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A Disquisition on the Square Root of Three - Newton's Method

Robert J. Wisner (New Mexico State University)

Using Newton's Method for approximating \(\sqrt{3}\) (the relevant function being \(y=x^{2}-3\), whence \(\frac{dy}{dx}=2x),\) the first estimate will be chosen as \(a_{0}=\)\(\frac{1}{1}\) so as to make the comparisons fair. Recall that the method for approximating \(\sqrt{3}\) consists of following each estimate \(a_{n}\) by \[a_{n+1}=a_{n}-\frac{a_{n}^{2}-3}{2a_{n}}.\] So the calculations begin as follows.



\[\frac{7}{4}-\frac{\left(\frac{7}{4}\right)^{2}-3}{2\left(\frac{7}{4}\right)}=\frac{97}{56}\approx 1.732143\]

\[\frac{97}{56}-\frac{\left(\frac{97}{56}\right)^{2}-3}{2\left(\frac{97}{56}\right)}=\frac{18817}{10864}\approx 1.732051\]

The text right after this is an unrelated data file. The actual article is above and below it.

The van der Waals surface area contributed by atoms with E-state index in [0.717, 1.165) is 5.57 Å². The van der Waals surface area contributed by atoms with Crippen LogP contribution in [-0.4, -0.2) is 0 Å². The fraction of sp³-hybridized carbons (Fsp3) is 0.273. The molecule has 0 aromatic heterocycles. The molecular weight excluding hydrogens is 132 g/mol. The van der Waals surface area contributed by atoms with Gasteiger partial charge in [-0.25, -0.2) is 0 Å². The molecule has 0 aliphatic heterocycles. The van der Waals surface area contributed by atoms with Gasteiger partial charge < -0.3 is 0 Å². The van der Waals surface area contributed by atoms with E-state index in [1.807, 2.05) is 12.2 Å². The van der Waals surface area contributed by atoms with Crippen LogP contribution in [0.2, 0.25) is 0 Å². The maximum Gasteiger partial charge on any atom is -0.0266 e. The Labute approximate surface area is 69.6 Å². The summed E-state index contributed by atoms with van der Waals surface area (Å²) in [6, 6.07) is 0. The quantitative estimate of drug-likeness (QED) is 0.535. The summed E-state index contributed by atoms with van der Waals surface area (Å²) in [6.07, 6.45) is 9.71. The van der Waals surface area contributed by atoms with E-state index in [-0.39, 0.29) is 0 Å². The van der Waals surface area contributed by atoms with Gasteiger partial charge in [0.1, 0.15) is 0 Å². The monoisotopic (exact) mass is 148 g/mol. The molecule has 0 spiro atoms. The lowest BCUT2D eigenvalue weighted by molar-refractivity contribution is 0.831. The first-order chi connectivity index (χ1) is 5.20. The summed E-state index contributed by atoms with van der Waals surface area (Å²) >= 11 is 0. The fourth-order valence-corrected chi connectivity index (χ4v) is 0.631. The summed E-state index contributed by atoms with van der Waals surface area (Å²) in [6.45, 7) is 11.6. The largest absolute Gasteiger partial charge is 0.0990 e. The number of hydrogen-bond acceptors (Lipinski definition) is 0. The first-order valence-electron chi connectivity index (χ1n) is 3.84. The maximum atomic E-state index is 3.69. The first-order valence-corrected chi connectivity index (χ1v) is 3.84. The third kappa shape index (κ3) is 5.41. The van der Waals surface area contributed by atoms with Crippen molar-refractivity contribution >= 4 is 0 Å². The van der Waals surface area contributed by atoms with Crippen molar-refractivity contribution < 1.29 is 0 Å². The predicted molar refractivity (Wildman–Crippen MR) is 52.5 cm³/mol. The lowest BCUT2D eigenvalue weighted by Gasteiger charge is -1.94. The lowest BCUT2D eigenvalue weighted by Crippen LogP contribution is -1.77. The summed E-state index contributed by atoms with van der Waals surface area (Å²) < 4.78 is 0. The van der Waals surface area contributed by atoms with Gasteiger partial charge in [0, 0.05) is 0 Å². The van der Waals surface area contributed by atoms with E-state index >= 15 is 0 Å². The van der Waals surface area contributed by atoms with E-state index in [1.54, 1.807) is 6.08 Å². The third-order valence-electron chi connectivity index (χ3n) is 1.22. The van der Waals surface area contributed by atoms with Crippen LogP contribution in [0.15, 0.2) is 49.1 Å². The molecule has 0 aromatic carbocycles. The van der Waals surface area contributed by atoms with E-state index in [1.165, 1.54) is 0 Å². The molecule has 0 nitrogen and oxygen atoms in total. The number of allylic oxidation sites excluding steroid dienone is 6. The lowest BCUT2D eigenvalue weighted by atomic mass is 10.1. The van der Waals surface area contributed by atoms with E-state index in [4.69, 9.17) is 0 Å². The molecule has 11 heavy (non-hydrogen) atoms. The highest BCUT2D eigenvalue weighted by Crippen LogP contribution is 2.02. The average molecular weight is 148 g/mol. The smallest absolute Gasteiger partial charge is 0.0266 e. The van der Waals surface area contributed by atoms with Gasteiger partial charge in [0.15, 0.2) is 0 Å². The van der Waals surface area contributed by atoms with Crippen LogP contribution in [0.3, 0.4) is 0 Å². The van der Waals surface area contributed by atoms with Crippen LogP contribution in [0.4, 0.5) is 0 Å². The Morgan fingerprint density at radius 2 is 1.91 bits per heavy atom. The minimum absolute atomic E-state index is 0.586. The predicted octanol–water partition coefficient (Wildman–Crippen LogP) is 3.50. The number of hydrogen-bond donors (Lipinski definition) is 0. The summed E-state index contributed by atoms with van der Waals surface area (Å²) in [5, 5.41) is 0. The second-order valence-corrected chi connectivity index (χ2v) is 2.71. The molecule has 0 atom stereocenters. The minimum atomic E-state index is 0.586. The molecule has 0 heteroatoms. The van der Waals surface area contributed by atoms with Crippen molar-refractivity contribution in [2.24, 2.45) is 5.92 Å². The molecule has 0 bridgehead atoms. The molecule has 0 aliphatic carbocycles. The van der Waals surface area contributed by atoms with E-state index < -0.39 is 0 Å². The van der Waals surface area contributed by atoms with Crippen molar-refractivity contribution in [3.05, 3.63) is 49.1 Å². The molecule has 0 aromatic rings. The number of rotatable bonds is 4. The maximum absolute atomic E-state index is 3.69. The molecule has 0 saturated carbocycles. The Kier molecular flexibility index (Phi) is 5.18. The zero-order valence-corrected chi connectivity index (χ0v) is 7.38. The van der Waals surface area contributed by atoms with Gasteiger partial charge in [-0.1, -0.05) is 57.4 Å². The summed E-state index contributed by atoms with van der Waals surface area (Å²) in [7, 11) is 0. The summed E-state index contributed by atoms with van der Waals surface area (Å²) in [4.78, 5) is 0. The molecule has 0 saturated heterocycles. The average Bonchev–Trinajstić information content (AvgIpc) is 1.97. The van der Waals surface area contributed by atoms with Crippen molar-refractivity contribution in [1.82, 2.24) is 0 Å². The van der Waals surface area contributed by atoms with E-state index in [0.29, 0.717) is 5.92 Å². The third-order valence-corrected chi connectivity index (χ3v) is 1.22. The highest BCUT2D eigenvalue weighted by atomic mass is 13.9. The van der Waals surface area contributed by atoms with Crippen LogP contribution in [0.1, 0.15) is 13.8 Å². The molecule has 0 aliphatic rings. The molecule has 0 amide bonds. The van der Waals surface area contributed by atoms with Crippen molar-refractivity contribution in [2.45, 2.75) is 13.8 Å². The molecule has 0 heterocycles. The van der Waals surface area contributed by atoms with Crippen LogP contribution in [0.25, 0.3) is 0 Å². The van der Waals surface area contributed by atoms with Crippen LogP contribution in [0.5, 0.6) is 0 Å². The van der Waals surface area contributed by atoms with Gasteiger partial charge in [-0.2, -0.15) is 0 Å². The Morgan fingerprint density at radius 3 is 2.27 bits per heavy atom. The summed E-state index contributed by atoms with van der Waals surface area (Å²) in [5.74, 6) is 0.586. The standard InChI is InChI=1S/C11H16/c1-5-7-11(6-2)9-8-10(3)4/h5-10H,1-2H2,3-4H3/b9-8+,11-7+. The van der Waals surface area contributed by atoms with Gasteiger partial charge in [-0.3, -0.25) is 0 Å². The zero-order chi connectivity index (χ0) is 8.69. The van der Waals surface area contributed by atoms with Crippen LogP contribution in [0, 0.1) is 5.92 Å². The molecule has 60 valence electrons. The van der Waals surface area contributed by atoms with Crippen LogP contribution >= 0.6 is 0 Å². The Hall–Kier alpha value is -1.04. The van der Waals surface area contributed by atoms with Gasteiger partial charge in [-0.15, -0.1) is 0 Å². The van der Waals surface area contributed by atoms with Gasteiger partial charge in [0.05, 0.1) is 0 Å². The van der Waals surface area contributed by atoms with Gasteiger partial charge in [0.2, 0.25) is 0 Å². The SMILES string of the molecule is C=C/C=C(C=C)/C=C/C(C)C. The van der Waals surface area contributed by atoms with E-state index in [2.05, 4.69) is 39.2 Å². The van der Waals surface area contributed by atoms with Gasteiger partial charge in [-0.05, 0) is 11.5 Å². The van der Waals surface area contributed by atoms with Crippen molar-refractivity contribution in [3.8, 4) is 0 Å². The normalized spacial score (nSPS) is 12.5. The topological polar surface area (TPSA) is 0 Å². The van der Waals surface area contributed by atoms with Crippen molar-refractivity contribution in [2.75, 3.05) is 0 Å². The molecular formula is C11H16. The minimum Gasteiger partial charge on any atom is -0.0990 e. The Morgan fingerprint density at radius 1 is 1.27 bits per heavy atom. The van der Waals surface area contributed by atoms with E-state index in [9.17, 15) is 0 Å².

Notice that the first three of these steps are the 2nd, 4th, and 8th rungs, respectively, of the Greek ladder on page 3, and you can check that if the Greek ladder were extended to sixteen rungs, the result would be the rung \(\langle 10864\quad 18817 \rangle\).

Such is the "doubling" pattern that was proved in [6]. In any case, the Greek ladder gives six-place accuracy with but a three-digit denominator \((780)\), as do the continued fractions, while Newton's Method requires the five-place denominator \(10864.\) Moreover, the classical Greek ladder and the continued fraction calculations on pages 3 and 4 use only simple arithmetic, while Newton's Method requires calculating derivatives.

Robert J. Wisner (New Mexico State University), "A Disquisition on the Square Root of Three - Newton's Method," Loci (December 2010), DOI:10.4169/loci003514